"Jimmy Stewart Bomber Pilot" by Starr Smith

Discussion in 'Non-fiction' started by vikingBerserker, Jul 21, 2012.

  1. vikingBerserker

    vikingBerserker Well-Known Member

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    #1 vikingBerserker, Jul 21, 2012
    Last edited: Jul 21, 2012
    Jimmy Stewart Bomber Pilot
    By Starr Smith
    Zenith Press – 2005
    ISBN 978-0760328248

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    I’ve always liked Jimmy Stewart the actor and while perusing through the the military section in the On Sale shelves at my local book store (my own personnal Mecca) I came across this book and I thought: ”Great! A book on a great actor who flew a few patrol bomber missions in the US on sale.” I could use some light WW2 Aviation reading so I bought it and it sat on my shelf for 4 months. This week I went on vacation and brought it along with a few others and finally got to read it.

    ”Great! A book on a great actor who flew a few patrol bomber missions in the US...”

    Ok, I am now eating crow.

    The book is 287 pages long divided into 16 chapters, 5 Postscripts and a nice number of pictures.

    Jimmy was a life long pilot with a deep love of flying. He was caught up in the draft and was denied due to his height to weight ratio. Not letting this stand in his way he then volunteered and this time he was accepted. He was checked out on the B-17 and was soon based at a training base for future bomber pilots. He was not happy about this so he proceeded to figure out a way to start flying combat. With a help of his commanding officer he was soon transfered to the ETO to fly B-24s and was based in the UK with the 8th Air Force and served for 22 months. When he was promoted he flew on every combat mission his unit flew. With what appears to be pressure from above he was soon only flying on the tough missions and officially flew around 20 missions though there were a number of others he ”happened to be on”. During the Vietnam war he flew on a bombing in Vietnam.

    I always like him as an actor, but now I have a lot more respect for his military service. This is an excellent book and give it a strong 9.
     
  2. johnbr

    johnbr Well-Known Member

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    Good review of the book Thanks.
     
  3. Aaron Brooks Wolters

    Aaron Brooks Wolters Well-Known Member

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    Thanks for the review David. I knew he flew combat but I did not know it was that many and for that long. Very cool.:cool:
     
  4. herman1rg

    herman1rg Well-Known Member

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    From wikipedia
    "In August 1943, Stewart was assigned to the 445th Bomb Group as operations officer of the 703d Bombardment Squadron, but after three weeks became its commander. On October 12, 1943, judged ready for overseas movement, the 445th Bomb Group staged to Lincoln Army Airfield, Nebraska. Flying individually, the aircraft first flew to Morrison Army Airfield, Florida, and then on the circuitous Southern Route along the coasts of South America and Africa to RAF Tibenham, Norfolk, England. After several weeks of training missions, in which Stewart flew with most of his combat crews, the group flew its first combat mission on December 13, 1943, to bomb the U-boat facilities at Kiel, Germany, followed three days later by a mission to Bremen. Stewart led the high squadron of the group formation on the first mission, and the entire group on the second. Following a mission to Ludwigshafen, Germany, on January 7, 1944, Stewart was promoted to major. Stewart was awarded the Distinguished Flying Cross for actions as deputy commander of the 2nd Combat Bombardment Wing on the first day of "Big Week" operations in February and flew two other missions that week.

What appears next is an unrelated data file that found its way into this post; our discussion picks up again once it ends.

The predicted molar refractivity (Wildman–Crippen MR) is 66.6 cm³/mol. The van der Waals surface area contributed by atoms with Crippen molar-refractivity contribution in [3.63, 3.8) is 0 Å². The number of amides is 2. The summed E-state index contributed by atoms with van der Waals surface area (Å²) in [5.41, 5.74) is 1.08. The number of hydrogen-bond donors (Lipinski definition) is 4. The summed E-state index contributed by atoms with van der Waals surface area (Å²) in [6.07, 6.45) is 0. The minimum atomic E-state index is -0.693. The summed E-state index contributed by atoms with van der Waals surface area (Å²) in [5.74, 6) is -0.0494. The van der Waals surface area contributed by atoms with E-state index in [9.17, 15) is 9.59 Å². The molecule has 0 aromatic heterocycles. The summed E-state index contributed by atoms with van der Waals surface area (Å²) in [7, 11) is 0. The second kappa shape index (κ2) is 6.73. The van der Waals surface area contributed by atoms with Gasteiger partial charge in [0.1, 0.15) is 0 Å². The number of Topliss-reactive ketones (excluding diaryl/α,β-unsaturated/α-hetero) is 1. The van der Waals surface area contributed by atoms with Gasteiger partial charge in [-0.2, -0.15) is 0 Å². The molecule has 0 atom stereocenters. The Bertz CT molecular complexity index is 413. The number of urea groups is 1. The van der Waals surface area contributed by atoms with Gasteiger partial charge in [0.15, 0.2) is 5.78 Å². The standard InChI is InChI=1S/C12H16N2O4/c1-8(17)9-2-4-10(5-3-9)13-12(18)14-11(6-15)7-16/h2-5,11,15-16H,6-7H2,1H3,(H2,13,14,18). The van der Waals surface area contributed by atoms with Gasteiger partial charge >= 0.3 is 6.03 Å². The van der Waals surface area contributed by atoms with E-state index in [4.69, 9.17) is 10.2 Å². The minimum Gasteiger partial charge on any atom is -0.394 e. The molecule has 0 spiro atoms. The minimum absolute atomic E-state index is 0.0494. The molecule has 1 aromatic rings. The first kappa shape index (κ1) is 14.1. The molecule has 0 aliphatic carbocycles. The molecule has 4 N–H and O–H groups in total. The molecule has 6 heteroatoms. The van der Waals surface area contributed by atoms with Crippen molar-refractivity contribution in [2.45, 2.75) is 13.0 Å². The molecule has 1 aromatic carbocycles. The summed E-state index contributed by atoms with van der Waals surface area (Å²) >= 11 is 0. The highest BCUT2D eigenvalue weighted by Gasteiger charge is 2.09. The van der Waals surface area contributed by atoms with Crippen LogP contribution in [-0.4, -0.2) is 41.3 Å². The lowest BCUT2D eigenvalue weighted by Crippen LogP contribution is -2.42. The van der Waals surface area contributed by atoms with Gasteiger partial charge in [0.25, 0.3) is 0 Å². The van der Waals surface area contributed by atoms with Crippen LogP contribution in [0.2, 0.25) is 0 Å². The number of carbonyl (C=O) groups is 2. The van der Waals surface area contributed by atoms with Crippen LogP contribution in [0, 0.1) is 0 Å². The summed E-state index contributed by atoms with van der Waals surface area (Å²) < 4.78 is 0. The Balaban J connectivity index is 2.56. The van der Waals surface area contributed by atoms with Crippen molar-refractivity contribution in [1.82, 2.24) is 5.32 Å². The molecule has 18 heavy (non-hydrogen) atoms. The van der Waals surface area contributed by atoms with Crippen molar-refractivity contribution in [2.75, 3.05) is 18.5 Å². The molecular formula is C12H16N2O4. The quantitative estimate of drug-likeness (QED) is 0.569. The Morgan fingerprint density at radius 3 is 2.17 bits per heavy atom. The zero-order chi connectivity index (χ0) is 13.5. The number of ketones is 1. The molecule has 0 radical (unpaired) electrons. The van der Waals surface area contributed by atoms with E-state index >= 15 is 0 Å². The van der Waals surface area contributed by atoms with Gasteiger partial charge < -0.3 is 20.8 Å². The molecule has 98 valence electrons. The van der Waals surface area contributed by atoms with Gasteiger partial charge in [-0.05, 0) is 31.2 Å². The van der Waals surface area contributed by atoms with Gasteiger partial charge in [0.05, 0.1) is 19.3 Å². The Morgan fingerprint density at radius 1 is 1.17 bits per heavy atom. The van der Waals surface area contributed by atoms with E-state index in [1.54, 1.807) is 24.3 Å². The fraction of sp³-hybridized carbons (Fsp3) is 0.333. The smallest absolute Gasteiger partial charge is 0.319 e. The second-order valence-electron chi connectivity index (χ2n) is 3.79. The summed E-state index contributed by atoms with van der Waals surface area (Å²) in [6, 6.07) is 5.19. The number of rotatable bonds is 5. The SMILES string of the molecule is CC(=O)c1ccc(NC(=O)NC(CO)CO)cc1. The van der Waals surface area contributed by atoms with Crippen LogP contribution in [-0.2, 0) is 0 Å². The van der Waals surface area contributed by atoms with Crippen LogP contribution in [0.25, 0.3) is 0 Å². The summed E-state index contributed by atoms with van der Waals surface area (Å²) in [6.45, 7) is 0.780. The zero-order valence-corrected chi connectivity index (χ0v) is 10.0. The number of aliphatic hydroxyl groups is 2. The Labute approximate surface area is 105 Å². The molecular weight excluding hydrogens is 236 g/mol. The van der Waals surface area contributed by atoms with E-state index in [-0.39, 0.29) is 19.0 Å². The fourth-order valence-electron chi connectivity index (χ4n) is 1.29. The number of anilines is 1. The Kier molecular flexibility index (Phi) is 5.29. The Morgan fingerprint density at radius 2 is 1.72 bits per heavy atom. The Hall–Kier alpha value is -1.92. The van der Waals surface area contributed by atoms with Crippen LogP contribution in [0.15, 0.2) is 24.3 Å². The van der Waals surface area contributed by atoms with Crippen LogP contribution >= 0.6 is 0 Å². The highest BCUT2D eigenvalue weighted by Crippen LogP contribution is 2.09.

On March 22, 1944, Stewart flew his 12th combat mission, leading the 2nd Bomb Wing in an attack on Berlin. On March 30, 1944, he was sent to RAF Old Buckenham to become group operations officer of the 453rd Bombardment Group, a new B-24 unit that had just lost both its commander and operations officer on missions. As a means to inspire the unit, Stewart flew as command pilot in the lead B-24 on several missions deep into Nazi-occupied Europe. As a staff officer, Stewart was assigned to the 453rd "for the duration" and thus not subject to a quota of missions of a combat tour. He nevertheless assigned himself as a combat crewman on the group's missions until his promotion to lieutenant colonel on June 3 and reassignment on July 1, 1944, to the 2nd Bomb Wing, assigned as executive officer to Brigadier General Edward J. Timberlake. His official tally of mission credits while assigned to the 445th and 453rd Bomb Groups totaled 20 sorties.

    Stewart continued to make missions, uncredited, flying with the pathfinder squadron of the 389th Bombardment Group, with his two former groups, and with groups of the 20th Combat Bomb Wing. He received a second award of the Distinguished Flying Cross for actions in combat and was awarded the Croix de Guerre. He also received the Air Medal with three oak leaf clusters. Stewart served in a number of staff positions in the 2nd and 20th Bomb Wings between July 1944 and the end of the war in Europe, and was promoted to full colonel on March 29, 1945. On May 10, 1945, he succeeded to command of the 2nd Bomb Wing, a position he held until June 15. Stewart was one of the few Americans to rise from private to colonel in four years."
     
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